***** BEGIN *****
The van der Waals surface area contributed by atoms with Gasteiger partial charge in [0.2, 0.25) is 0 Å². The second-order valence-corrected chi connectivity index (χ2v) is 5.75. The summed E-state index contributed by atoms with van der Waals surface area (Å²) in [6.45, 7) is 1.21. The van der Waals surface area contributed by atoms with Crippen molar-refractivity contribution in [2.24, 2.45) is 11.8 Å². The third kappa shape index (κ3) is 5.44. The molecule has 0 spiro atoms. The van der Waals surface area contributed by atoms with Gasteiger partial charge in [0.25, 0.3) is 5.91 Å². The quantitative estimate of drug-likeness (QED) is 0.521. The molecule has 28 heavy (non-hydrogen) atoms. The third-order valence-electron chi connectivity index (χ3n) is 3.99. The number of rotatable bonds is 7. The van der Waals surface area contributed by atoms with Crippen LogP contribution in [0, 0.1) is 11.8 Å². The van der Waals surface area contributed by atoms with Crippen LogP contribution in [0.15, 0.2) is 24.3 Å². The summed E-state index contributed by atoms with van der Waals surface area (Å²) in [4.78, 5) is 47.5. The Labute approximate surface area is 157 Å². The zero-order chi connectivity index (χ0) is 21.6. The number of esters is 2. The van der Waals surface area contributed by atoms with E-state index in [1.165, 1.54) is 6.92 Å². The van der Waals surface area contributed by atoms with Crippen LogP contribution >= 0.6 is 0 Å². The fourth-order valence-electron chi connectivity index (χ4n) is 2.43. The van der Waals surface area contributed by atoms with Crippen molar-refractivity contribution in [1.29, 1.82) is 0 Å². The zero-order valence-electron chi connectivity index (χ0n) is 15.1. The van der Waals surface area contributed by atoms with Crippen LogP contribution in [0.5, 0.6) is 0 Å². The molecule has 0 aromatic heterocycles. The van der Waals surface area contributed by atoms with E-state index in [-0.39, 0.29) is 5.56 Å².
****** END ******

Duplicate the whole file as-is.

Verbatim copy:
The van der Waals surface area contributed by atoms with Gasteiger partial charge in [0.2, 0.25) is 0 Å². The second-order valence-corrected chi connectivity index (χ2v) is 5.75. The summed E-state index contributed by atoms with van der Waals surface area (Å²) in [6.45, 7) is 1.21. The van der Waals surface area contributed by atoms with Crippen molar-refractivity contribution in [2.24, 2.45) is 11.8 Å². The third kappa shape index (κ3) is 5.44. The molecule has 0 spiro atoms. The van der Waals surface area contributed by atoms with Gasteiger partial charge in [0.25, 0.3) is 5.91 Å². The quantitative estimate of drug-likeness (QED) is 0.521. The molecule has 28 heavy (non-hydrogen) atoms. The third-order valence-electron chi connectivity index (χ3n) is 3.99. The number of rotatable bonds is 7. The van der Waals surface area contributed by atoms with Crippen LogP contribution in [0, 0.1) is 11.8 Å². The van der Waals surface area contributed by atoms with Crippen LogP contribution in [0.15, 0.2) is 24.3 Å². The summed E-state index contributed by atoms with van der Waals surface area (Å²) in [4.78, 5) is 47.5. The Labute approximate surface area is 157 Å². The zero-order chi connectivity index (χ0) is 21.6. The number of esters is 2. The van der Waals surface area contributed by atoms with E-state index in [1.165, 1.54) is 6.92 Å². The van der Waals surface area contributed by atoms with Crippen LogP contribution >= 0.6 is 0 Å². The fourth-order valence-electron chi connectivity index (χ4n) is 2.43. The van der Waals surface area contributed by atoms with Crippen molar-refractivity contribution in [1.29, 1.82) is 0 Å². The zero-order valence-electron chi connectivity index (χ0n) is 15.1. The van der Waals surface area contributed by atoms with Crippen LogP contribution in [0.5, 0.6) is 0 Å². The molecule has 0 aromatic heterocycles. The van der Waals surface area contributed by atoms with E-state index in [-0.39, 0.29) is 5.56 Å².